Carol Shields, The Box Garden, 1977

This is a book I return to again and again (bit of a theme in the attic, really) and it's this passage that I remember the most, that I turn to because of what it says about writing, the beauty and the pity of it. I love the narrator of this book, Charleen Forrest, dignified, poverty-stricken poet and brilliant mother, with her unruly dark hair and twisted toe, and the certainty that she will never be brave. I love her gentle, accommodating son Seth.

(An aside: Sister Book

There is a companion book to this, Small Ceremonies, where the narrator is Charleen's sister Judith Gill, successful biographer and failed novelist. This book is also about writing, a comedy of errors and cross-purposes, about the deviousness and desperation of writers, the stealing of plots (or perhaps not), the using of other people's lives as material.)

"Soaring on the wings of inspiration"

I have soared (I have also struggled - more on that later) - and it's an exhilarating feeling, page after page rolling out effortlessly under your fingers. "Don't stop to think of words" advised Jack Kerouac, and it's true, when you know what you're writing, there is no need to stop, and the words come, unbidden almost, not separate to your thoughts, but part of them.

Mathematicians say that they know when an equation is right because of the beauty of it, and writing is the same: there's a rightness to the expression - it flows, therefore it is.

I remember soaring when I wrote parts of Little Wing - the episode where Emmy leaves Matt and the baby behind, and goes on a bus to Sydney. Also the part where on Christmas day she finds herself in a park alone and a creepy man sits down near her, and follows her - she comes to a Catholic church, and imagines going inside. But then she thinks, Enough! and tells him to stop following her, and leaves.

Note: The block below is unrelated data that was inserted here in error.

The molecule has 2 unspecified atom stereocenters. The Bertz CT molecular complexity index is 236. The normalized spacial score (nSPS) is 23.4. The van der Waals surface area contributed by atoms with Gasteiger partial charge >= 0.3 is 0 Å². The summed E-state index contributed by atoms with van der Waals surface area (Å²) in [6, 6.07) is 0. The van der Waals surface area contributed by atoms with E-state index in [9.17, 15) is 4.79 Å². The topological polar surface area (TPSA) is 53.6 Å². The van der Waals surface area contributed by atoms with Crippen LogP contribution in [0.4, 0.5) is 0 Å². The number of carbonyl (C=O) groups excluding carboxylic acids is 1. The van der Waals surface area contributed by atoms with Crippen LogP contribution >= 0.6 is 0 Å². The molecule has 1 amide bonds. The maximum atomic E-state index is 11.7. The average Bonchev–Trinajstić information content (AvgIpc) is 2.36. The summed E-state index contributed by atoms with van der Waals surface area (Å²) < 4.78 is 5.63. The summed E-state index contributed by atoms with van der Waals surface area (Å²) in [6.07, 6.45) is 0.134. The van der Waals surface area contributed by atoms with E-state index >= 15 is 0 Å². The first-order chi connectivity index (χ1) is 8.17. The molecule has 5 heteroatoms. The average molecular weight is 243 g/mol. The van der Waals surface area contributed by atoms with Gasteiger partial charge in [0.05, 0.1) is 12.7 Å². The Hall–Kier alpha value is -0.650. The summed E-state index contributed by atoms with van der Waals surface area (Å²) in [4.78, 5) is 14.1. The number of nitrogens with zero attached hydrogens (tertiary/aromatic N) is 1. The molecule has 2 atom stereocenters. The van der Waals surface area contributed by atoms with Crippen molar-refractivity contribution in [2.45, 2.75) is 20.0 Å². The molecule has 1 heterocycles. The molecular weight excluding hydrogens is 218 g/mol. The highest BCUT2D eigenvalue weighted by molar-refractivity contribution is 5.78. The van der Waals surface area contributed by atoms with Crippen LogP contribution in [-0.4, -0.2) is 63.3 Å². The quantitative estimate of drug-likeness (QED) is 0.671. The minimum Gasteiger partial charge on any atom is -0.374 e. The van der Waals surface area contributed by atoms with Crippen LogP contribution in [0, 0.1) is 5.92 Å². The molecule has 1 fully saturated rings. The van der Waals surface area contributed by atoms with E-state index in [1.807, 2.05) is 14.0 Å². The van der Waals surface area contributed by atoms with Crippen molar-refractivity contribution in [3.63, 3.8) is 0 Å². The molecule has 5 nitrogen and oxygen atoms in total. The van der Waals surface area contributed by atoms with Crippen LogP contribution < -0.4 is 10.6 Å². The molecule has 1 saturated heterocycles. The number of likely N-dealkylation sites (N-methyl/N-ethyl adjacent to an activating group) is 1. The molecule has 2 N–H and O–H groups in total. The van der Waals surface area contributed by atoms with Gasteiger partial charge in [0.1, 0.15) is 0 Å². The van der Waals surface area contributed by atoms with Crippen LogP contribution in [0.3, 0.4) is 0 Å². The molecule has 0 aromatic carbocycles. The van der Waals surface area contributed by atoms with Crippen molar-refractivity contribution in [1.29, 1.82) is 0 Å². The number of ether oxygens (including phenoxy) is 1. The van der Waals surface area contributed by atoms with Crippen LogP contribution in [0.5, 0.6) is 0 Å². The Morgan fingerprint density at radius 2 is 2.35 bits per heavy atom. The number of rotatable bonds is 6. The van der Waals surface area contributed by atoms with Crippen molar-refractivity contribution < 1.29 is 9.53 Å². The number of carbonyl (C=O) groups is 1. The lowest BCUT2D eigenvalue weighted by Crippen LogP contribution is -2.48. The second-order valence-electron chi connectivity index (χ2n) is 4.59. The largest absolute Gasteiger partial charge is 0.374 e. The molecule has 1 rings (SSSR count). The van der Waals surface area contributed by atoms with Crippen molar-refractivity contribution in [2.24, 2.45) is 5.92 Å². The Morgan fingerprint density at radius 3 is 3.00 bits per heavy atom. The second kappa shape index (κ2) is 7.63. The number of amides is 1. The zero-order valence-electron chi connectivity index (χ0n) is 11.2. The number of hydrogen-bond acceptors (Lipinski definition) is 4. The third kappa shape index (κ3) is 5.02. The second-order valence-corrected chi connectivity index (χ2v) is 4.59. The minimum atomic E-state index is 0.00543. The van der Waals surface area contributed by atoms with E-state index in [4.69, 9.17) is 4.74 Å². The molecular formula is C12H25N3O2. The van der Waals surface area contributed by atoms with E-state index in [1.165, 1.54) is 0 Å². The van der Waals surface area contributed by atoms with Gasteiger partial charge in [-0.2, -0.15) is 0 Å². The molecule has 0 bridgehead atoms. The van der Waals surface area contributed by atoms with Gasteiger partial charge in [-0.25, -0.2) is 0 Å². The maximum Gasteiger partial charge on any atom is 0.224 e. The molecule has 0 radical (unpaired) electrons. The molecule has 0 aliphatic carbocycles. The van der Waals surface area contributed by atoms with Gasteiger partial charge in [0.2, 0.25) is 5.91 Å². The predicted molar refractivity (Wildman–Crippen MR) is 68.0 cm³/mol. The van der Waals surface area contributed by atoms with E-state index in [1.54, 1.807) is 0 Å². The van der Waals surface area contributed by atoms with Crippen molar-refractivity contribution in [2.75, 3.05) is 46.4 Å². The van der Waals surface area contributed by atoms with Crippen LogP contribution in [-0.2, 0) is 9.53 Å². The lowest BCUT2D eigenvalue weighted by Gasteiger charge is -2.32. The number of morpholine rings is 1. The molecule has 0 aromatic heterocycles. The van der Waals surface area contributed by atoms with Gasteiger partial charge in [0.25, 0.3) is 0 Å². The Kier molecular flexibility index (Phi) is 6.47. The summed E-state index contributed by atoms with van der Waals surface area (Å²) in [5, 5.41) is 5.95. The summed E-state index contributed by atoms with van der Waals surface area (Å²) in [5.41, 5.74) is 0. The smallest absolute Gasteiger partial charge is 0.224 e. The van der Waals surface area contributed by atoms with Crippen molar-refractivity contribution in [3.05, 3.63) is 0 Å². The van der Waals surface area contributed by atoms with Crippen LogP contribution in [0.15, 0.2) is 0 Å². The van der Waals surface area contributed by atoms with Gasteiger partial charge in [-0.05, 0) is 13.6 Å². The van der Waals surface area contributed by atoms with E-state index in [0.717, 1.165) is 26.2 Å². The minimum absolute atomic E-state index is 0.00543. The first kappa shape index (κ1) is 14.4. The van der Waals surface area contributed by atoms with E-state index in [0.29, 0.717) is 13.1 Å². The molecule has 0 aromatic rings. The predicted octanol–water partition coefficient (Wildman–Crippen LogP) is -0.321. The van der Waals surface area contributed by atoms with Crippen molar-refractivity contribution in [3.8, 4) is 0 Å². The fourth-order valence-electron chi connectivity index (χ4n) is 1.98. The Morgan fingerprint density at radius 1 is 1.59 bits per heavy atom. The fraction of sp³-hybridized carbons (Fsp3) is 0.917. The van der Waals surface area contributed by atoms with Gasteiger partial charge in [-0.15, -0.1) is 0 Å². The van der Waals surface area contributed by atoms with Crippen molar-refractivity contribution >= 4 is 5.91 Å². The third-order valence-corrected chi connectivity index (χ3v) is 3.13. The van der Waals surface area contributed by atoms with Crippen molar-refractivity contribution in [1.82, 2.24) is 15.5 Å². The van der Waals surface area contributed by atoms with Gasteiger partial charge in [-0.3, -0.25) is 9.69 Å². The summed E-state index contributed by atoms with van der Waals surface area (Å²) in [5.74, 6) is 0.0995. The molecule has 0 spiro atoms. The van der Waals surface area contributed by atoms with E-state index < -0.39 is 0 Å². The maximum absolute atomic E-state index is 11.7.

When these parts of the book were edited I remember page after page without an editor's mark on them, they were so sure of themselves.

(Interestingly, Little Wing is the only one of my books not nominated for a single award, when all the others have had several.)  So do people notice when you soar?

1952 Vincent Black Lightning

I can also remember trudging, one painful word after another, unable to get going, unable to think what I want to say.

At times like these I resort to games. I came to a part of My Candlelight Novel where I couldn't move it forward, however I tried. It was like taking a horse to a jump, and it refusing.

There was a song I was listening to at the time: Richard Thompson's '1952 Vincent Black Lightning', a song about a man, a woman, and a motorbike.

James says to Red Molly:

"... and I've seen you in the cafes and on corners, it seems/ Red hair and black leather, my favourite colour scheme."

I took some of these words and started sentences with them, or used them in some way.

This resulted:

She came in barefoot, and padded softly around the room with her hands in the back pockets of her trousers. Finally, she perched on the windowsill. Black sky stood out behind her. Hair as red as hers was a perfect foil for the black. And the short cut suited her, even if she had done it herself. Red walls, red hair, black sky. Perfect.
"Marjorie in leather pants," I said. "Who'd have thought it?"

Waste not, want not 

A novel is such a voracious beast. It can swallow everything your imagination can come up with and then demand more; I sometimes find myself asking people about their lives and writing it down in an effort of get material. I'm shameless about this.

And sometimes you write something that goes nowhere. Seems such a waste. A whole novel, abandoned. Nice bits in it though.

So a part of it - just a part - might be good material for something you're working on now. It's like taking an old, outmoded dress with fabric you like, unpicking it, and making it into something else.